The United States has been embroiled in a tuna-related trade dispute with Mexico for over two decades. Ever since the United States began awarding dolphin-safe labels to qualifying tuna cans, the Mexican tuna industry has cried foul.
Mexico asserts that U.S. restrictions on tuna imports violate several World Trade Organization rules, claiming the measures forced more than a third of its tuna fleet to shut down. In Sept. 2011, a WTO panel agreed. Last week, the U.S. Trade Representative (USTR) responded with an appeal.
“Our dolphin-safe labeling measures for tuna products provide information for American consumers as they make food-purchasing decisions for their families,” said Andrea Mead, press secretary for the trade office, in a statement. “Our decision to appeal the WTO ruling in this case demonstrates the commitment of the United States to our dolphin-safe labeling measures.”
Until the 1950s, most tuna was line caught, but advances in net technology, combined with a reliable dolphin-tuna relationship, changed everything.
Dolphins are often found swimming among schools of tuna, giving fisherman a clear target for casting large nets. The enormous seine purse net proved far more efficient than the old line and pole, but dolphins became an unfortunate casualty in its tuna harvest. The fishing technique resulted in millions of dolphin deaths and led to a U.S. tuna boycott in the 1980s.
Since then, American tuna consumers have sought out the dolphin-safe label to ensure that the can they purchase isn’t contributing to large numbers of dolphin deaths. Tuna sold in the United States must provide documentary evidence to don the dolphin-safe label.
U.S. labeling authorities say Mexico and several other countries still cruelly exploit the tuna-dolphin relationship, allowing their tuna industries to continue the practice of deliberately targeting, chasing, and surrounding dolphins with nets in their tuna harvesting. But Mexico, the nation with the largest fleet of purse seines, insists that U.S. labeling requirements are inconsistent and vary depending on harvest area and fishing method.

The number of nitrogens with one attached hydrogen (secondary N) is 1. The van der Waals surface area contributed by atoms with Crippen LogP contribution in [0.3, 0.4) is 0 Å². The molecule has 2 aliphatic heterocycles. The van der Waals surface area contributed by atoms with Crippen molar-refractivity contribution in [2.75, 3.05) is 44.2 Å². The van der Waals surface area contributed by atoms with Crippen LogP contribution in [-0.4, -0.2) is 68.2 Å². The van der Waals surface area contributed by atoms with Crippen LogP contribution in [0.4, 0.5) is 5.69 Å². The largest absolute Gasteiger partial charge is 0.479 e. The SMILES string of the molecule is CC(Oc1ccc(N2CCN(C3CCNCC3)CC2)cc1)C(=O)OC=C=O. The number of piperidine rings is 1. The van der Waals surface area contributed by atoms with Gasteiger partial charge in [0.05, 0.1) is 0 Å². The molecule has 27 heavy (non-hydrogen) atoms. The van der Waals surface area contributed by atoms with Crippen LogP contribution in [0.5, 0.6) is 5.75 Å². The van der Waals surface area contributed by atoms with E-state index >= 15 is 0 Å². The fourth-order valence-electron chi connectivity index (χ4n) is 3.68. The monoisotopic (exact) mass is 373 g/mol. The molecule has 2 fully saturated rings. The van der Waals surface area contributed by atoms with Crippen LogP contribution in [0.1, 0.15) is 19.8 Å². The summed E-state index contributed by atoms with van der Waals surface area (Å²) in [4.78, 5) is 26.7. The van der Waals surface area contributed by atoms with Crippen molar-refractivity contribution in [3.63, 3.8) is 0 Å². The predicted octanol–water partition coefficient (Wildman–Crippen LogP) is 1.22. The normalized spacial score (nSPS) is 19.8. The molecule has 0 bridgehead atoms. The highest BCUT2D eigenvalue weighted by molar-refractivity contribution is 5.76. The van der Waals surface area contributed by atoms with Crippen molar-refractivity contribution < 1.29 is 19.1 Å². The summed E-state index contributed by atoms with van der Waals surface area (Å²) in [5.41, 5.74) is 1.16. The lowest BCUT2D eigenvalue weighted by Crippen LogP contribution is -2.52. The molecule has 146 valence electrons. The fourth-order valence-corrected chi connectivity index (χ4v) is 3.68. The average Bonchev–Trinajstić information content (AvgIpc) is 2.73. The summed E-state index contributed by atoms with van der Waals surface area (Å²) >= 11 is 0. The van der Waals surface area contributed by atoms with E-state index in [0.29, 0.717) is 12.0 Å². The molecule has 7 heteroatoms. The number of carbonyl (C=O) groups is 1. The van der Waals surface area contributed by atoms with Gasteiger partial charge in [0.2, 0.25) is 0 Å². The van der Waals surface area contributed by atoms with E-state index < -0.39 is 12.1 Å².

This fish bone of contention extends back to 1990, when the U.S. government first introduced the dolphin-safe label. In 2009, the Mexican government filed a complaint with the WTO challenging U.S. label requirements. In 2010, the U.S. took steps to transfer the case to NAFTA, but Mexico refused.
In last year’s ruling, the WTO panel concluded that U.S. objectives aimed at avoiding harm to dolphins were legitimate, and found that Mexican fishing techniques failed to meet these objectives. However, the WTO decided that U.S. labeling provisions are more trade-restrictive than necessary to fulfill these objectives.
The WTO says that if the U.S. arguments were accepted, then any country could ban imports from another country “merely because the exporting country has different environmental, health, and social policies from its own.” According to the WTO panel, this would allow nations to apply trade restrictions unilaterally, and their own standards on other countries.
“The door would be opened to a possible flood of protectionist abuses,” the WTO panel stated.
But according to the Earth Island Institute—a group monitoring tuna companies around the world for dolphin-safe standards—over 90 percent of the world’s tuna canners are able to effectively meet label requirements. They say that Mexico’s tuna industry won’t even participate—as they repeatedly refuse to sign a dolphin-safe tuna policy.
“The Dolphin-Safe tuna label has saved millions of dolphins from drowning in tuna nets,” said David Phillips, executive director of Earth Island Institute, in a statement following the WTO ruling. “It should not be weakened due to trade bias and false claims by Mexico and other nations.”
Earth Island adds that the WTO mistakenly calls the U.S. label mandatory, while in fact U.S. law makes the dolphin-safe label a voluntary system.
“The Dolphin-Safe tuna program is one of the most popular and successful environmental efforts for consumers in the world,” added Phillips. “More than 7 million dolphins have been killed due to Mexico’s and other countries’ focus on chasing and netting dolphins to catch tuna, and that fishing method must end.”Although the U.S. is appealing the ruling, those with an eye for track records say the WTO is not likely to change its mind. The WTO rarely reverses its decisions, and the United States has so far lost all cases brought against its public interest laws.